Instagram Rolls Out New Way to Say Something Stupid in Public
Instagram is expanding its livestreaming offerings with a new feature dubbed Live Rooms, which is just like Instagram Live but with up to three more people haphazardly broadcasting their thoughts into the world simultaneously.
Instagram’s Live Rooms add to the increasingly crowded livestreaming space, which includes everything from Twitch to TikTok, to audio-only Clubhouse and Twitter’s Spaces. And because most of us have absolutely no business livestreaming for any reason, it also represents an increasing focus on social media geared towards professional creators, celebrities, and brands while creating new moderation challenges for the platforms themselves.
The functionality of Live Rooms is simple and straightforward. From the home screen on Instagram, swipe left and select the Live option. You can add a title and then tap on the users who you’d like to include. Live Rooms also lets the person who launches the stream to add “guests” to join them mid-broadcast: “for example, you could start with two guests, and add a surprise guest as the third participant later! 🥳,” Instagram writes in its press release about the feature.
In an attempt to limit harassment and other problematic behavior, any user who’s blocked by a Live Room participant will not be able to view the stream. And any Instagram user who’s been blocked from going live on the platform won’t be able to join as a Live Room guest. Comments can also be blocked, reported, and filtered, just as is the case for the solo Live feature.
Another feature that carries over from Live is badges, which Live Room viewers can buy for between $1 and $5 to make their usernames look extra special in chat.
Of course, as lovely as surprise guests and badge bling might sound, this is the internet we’re talking about. And on the internet, terrible things happen constantly in ways that remain both shocking and entirely predictable. While various third-party tools for live video moderation exist, most automatic moderation tools are geared toward text, as Reuters recently reported. It’s possible Instagram could use live transcription tools to help moderate some problematic broadcasts, as Twitter is reportedly “looking into” for Spaces moderation. Or it could go the Chatroulette route and use AI to clean up certain dirty streams.
In an email, an Instagram spokesperson said the company is “working on other moderator controls and audio features, which we’ll be launching in the coming months. Something that’s been highly requested by our Live creators is more controls for moderators/hosts of the broadcasts.” But some hosts will surely encourage rather than forbid problematic content. And even if a live broadcast gets taken down mid-stream, that doesn’t mean it’s gone.
Facebook, which owns Instagram, knows this all too well: In 2019, a shooter livestreamed the massacre of Muslim worshipers at a mosque in Christchurch, New Zealand, using its live broadcast feature. While the company claims the original livestream was viewed “fewer than 200 times” during the broadcast and “viewed about 4000 times in total before being removed from Facebook,” Facebook (and many other social platforms) scrambled to remove copies of the horrific mass murder. Of the 1.5 million copies of the view that Facebook says was uploaded to its platform, some 300,000 copies were able to make it through its filters.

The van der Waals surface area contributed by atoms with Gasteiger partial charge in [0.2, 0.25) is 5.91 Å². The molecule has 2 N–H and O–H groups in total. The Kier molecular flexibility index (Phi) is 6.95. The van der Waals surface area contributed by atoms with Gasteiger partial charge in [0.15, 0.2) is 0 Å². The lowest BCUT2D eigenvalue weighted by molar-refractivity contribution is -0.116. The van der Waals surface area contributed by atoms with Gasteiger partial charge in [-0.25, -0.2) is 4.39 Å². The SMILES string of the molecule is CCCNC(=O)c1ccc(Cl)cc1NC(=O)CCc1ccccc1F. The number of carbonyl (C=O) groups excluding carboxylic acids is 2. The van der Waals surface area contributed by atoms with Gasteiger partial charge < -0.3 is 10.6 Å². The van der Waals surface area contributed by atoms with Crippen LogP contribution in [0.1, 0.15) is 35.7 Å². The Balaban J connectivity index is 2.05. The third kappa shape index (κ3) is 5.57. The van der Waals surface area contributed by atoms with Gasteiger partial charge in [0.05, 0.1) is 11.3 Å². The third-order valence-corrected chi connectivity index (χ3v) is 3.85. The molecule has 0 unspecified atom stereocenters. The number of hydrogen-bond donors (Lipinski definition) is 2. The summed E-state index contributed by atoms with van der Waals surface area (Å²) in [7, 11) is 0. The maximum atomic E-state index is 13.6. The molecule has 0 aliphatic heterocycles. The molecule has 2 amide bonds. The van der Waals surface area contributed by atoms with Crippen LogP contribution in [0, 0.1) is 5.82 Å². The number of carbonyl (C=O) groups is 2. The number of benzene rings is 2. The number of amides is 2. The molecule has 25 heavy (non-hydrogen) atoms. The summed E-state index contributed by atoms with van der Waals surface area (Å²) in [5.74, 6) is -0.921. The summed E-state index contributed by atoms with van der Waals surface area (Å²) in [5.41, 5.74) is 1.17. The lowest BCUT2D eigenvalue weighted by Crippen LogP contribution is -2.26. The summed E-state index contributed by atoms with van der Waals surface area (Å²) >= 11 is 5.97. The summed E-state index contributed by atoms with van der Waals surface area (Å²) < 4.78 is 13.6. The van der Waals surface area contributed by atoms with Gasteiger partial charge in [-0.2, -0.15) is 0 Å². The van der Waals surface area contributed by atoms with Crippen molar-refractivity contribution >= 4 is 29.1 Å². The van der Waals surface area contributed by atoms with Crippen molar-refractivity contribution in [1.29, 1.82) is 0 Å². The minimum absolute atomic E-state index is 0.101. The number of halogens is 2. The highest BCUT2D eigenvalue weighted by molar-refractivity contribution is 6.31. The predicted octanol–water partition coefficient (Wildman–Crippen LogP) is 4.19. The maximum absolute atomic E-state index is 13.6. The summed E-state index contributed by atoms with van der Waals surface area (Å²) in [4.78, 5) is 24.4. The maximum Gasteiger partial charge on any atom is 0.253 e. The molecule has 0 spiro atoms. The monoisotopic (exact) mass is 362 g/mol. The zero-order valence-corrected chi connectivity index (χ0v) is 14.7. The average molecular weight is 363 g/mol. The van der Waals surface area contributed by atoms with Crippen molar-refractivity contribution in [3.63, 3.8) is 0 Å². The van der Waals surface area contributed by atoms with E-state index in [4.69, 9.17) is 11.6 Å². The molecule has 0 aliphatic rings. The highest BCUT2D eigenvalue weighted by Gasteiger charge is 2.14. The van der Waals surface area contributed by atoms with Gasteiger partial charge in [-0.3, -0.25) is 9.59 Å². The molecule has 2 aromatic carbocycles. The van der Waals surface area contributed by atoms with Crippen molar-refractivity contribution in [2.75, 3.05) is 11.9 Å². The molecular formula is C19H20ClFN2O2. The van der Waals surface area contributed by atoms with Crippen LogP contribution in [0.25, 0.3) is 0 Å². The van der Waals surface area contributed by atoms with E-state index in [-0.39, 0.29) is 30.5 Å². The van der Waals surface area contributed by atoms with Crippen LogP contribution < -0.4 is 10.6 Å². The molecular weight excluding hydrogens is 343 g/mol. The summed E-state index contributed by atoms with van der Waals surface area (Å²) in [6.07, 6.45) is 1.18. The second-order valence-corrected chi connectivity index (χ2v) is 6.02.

In aftermath of the 17-minute video spreading online, a Muslim advocacy group in France sued Facebook and YouTube for, as the complaint states, “broadcasting a message with violent content abetting terrorism, or of a nature likely to seriously violate human dignity and liable to be seen by a minor.” New Zealand, meanwhile, prosecuted several people for distributing or possessing the video, under a human-rights law that forbids the dissemination of terrorist propaganda or content that could “excite hostility against” people or groups based on their race, ethnicity, or national origin.
Beyond the extreme example of the Christchurch video, Live Rooms creates more opportunity for the spread of disinformation, misinformation, and other plights of our interconnected world. Facebook clearly has the ability to penalize users who violate its rules on livestreams, and it will almost certainly use those tactics to keep tabs on Live Rooms as well. But with livestreams on Instagram reportedly booming as we all remain socially distant, it’s all but guaranteed something horrible will slip through the cracks. And as the Christchurch tragedy exemplified, it only takes one to further spread terrorist propaganda or other dangerous content to anyone looking to find it.
It’s of course easy to criticize some new feature based on the worst possibilities, and I’m sure there will be plenty of fitness teachers, musicians, and beauty vloggers who create useful broadcasts that make the world just a bit less miserable during this miserable pandemic era. But until Facebook, Instagram, and other platforms get moderation of all types under control, it’s hard to not assume we’ll wake up one day to news that Live Rooms has become the latest hotbed of something dangerous and deranged.